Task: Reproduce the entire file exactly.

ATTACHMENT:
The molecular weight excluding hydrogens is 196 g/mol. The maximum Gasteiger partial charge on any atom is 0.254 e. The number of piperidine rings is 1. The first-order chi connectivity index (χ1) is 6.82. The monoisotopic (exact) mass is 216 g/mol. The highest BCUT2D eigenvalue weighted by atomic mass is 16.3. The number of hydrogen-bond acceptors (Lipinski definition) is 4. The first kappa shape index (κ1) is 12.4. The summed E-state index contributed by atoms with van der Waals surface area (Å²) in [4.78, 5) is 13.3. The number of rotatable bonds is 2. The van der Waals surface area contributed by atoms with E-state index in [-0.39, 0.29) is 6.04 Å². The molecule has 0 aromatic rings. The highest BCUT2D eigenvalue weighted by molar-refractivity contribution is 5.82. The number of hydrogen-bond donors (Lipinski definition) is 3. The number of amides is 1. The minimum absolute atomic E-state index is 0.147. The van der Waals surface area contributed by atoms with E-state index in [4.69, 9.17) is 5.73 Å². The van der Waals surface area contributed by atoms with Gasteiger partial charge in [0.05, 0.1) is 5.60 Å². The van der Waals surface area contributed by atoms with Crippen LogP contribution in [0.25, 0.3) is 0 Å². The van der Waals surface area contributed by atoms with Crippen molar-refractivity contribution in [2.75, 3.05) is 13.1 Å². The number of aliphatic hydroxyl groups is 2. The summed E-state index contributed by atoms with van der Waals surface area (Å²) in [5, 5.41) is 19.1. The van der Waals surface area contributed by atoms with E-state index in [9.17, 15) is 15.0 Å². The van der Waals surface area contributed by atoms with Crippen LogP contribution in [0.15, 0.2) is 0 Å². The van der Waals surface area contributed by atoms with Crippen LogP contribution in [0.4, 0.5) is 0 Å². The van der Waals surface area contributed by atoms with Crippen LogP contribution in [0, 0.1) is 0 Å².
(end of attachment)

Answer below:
The molecular weight excluding hydrogens is 196 g/mol. The maximum Gasteiger partial charge on any atom is 0.254 e. The number of piperidine rings is 1. The first-order chi connectivity index (χ1) is 6.82. The monoisotopic (exact) mass is 216 g/mol. The highest BCUT2D eigenvalue weighted by atomic mass is 16.3. The number of hydrogen-bond acceptors (Lipinski definition) is 4. The first kappa shape index (κ1) is 12.4. The summed E-state index contributed by atoms with van der Waals surface area (Å²) in [4.78, 5) is 13.3. The number of rotatable bonds is 2. The van der Waals surface area contributed by atoms with E-state index in [-0.39, 0.29) is 6.04 Å². The molecule has 0 aromatic rings. The highest BCUT2D eigenvalue weighted by molar-refractivity contribution is 5.82. The number of hydrogen-bond donors (Lipinski definition) is 3. The number of amides is 1. The minimum absolute atomic E-state index is 0.147. The van der Waals surface area contributed by atoms with E-state index in [4.69, 9.17) is 5.73 Å². The van der Waals surface area contributed by atoms with Gasteiger partial charge in [0.05, 0.1) is 5.60 Å². The van der Waals surface area contributed by atoms with Crippen LogP contribution in [0.25, 0.3) is 0 Å². The van der Waals surface area contributed by atoms with Crippen molar-refractivity contribution in [2.75, 3.05) is 13.1 Å². The number of aliphatic hydroxyl groups is 2. The summed E-state index contributed by atoms with van der Waals surface area (Å²) in [5, 5.41) is 19.1. The van der Waals surface area contributed by atoms with E-state index in [9.17, 15) is 15.0 Å². The van der Waals surface area contributed by atoms with Crippen LogP contribution in [0.15, 0.2) is 0 Å². The van der Waals surface area contributed by atoms with Crippen LogP contribution in [0.4, 0.5) is 0 Å². The van der Waals surface area contributed by atoms with Crippen LogP contribution in [0, 0.1) is 0 Å².